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I need to parse a large data set, something like:

mysql_query("SELECT * FROM largeTable")
while($r = fetch()) {
 //> Do something
}

I just need 1 row to be in memory at time, because I need to operate on single row each time.

The fact is that on windows at the end I see memory_get_peak_usage() = 500M while on debian it's 4M

Is something wrong with my windows?

If this questions doesn't belong here please move to stackoverflow thanks!

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migrated from serverfault.com Apr 23 '12 at 6:28

This question came from our site for professional system and network administrators.

    
How many rows does the table have ??? Can you display SHOW CREATE TABLE largeTable\G ??? –  RolandoMySQLDBA Apr 23 '12 at 21:37
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2 Answers 2

Depends on your client libraries, the way your app handles memory, and what you're doing inside the fetch.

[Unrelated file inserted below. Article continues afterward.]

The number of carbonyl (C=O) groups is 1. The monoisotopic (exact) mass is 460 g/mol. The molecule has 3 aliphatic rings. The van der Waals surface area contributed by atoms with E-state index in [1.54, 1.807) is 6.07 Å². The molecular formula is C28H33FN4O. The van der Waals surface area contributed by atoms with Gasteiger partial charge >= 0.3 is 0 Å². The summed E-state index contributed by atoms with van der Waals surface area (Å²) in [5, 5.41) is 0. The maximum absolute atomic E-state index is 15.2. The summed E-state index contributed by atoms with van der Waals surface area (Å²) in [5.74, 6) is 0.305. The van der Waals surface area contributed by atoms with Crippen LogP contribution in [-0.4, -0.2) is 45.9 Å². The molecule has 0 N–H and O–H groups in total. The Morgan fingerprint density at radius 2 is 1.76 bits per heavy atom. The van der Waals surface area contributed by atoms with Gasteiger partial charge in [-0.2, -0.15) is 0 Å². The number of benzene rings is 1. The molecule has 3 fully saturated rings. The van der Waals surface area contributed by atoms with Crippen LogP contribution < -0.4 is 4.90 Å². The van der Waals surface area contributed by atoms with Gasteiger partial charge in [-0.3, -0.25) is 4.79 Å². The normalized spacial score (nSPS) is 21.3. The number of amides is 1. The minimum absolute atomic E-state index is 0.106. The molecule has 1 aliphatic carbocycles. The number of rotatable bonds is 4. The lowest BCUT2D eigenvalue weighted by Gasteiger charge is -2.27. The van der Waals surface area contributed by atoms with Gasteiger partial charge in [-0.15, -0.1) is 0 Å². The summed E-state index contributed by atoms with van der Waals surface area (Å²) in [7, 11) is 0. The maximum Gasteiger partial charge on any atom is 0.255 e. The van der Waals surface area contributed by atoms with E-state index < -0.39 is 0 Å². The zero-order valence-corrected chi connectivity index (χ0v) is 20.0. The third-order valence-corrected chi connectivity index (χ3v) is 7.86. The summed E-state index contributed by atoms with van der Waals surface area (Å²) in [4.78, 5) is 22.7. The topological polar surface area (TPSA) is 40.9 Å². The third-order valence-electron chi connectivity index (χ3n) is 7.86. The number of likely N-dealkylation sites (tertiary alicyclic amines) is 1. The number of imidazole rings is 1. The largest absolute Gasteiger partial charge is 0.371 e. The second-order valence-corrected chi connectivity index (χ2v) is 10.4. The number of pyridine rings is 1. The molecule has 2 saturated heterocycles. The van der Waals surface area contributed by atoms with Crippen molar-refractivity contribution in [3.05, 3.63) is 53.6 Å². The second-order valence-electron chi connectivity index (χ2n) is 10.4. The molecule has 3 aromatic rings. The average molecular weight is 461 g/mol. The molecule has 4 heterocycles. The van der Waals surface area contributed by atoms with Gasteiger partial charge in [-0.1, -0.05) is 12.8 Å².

Pulling back one row at a time is a very dangerous design pattern for database servers to handle. They have to materialize all your results first, then spoon feed them to you one row at a time while you slice & dice results. You might be holding locks or slowing down the database server. Instead, pull all of the data into memory on your app and do the slicing and dicing after you've let go of your locks, OR do your slicing and dicing in batches on the database server. Batch processing is way more efficient than row-by-row processing. In the DBA community, this is known as ReBAR - Row By Agonizing Row.

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If you want to do this in an on-line transaction, then you probably have the wrong database design.

If you are trying to do this in batch, then select only the fields of interest to a flat file, or export to a flat file then process your data from the flat file. You could even split the output file to several files and run parallel tasks to process the data. This will at least free your database server resources during your processing.

This practice is not uncommon in data warehousing applications.

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